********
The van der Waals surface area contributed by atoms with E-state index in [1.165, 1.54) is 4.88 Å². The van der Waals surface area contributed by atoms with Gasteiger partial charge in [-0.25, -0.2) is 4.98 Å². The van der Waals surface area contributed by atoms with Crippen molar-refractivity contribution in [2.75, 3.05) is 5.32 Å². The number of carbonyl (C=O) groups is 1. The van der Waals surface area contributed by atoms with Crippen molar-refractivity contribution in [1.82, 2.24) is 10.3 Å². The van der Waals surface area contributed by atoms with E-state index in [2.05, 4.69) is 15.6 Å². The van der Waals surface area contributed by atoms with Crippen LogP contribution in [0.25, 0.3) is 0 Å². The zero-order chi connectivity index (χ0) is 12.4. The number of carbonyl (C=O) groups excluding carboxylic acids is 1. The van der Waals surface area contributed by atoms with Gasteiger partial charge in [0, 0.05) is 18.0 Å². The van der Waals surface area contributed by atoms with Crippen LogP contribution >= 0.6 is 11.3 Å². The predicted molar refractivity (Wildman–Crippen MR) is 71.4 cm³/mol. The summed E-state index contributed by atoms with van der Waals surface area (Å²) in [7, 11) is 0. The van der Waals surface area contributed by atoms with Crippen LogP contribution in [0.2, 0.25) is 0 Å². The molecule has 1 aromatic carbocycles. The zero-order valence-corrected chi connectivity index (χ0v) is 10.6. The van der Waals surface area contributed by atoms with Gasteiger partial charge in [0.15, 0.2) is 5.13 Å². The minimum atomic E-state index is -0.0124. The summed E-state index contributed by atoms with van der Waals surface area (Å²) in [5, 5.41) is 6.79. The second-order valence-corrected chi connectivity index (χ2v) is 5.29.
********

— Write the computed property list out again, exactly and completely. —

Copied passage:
The van der Waals surface area contributed by atoms with E-state index in [1.165, 1.54) is 4.88 Å². The van der Waals surface area contributed by atoms with Gasteiger partial charge in [-0.25, -0.2) is 4.98 Å². The van der Waals surface area contributed by atoms with Crippen molar-refractivity contribution in [2.75, 3.05) is 5.32 Å². The number of carbonyl (C=O) groups is 1. The van der Waals surface area contributed by atoms with Crippen molar-refractivity contribution in [1.82, 2.24) is 10.3 Å². The van der Waals surface area contributed by atoms with E-state index in [2.05, 4.69) is 15.6 Å². The van der Waals surface area contributed by atoms with Crippen LogP contribution in [0.25, 0.3) is 0 Å². The zero-order chi connectivity index (χ0) is 12.4. The number of carbonyl (C=O) groups excluding carboxylic acids is 1. The van der Waals surface area contributed by atoms with Gasteiger partial charge in [0, 0.05) is 18.0 Å². The van der Waals surface area contributed by atoms with Crippen LogP contribution >= 0.6 is 11.3 Å². The predicted molar refractivity (Wildman–Crippen MR) is 71.4 cm³/mol. The summed E-state index contributed by atoms with van der Waals surface area (Å²) in [7, 11) is 0. The van der Waals surface area contributed by atoms with Crippen LogP contribution in [0.2, 0.25) is 0 Å². The molecule has 1 aromatic carbocycles. The zero-order valence-corrected chi connectivity index (χ0v) is 10.6. The van der Waals surface area contributed by atoms with Gasteiger partial charge in [0.15, 0.2) is 5.13 Å². The minimum atomic E-state index is -0.0124. The summed E-state index contributed by atoms with van der Waals surface area (Å²) in [5, 5.41) is 6.79. The second-order valence-corrected chi connectivity index (χ2v) is 5.29.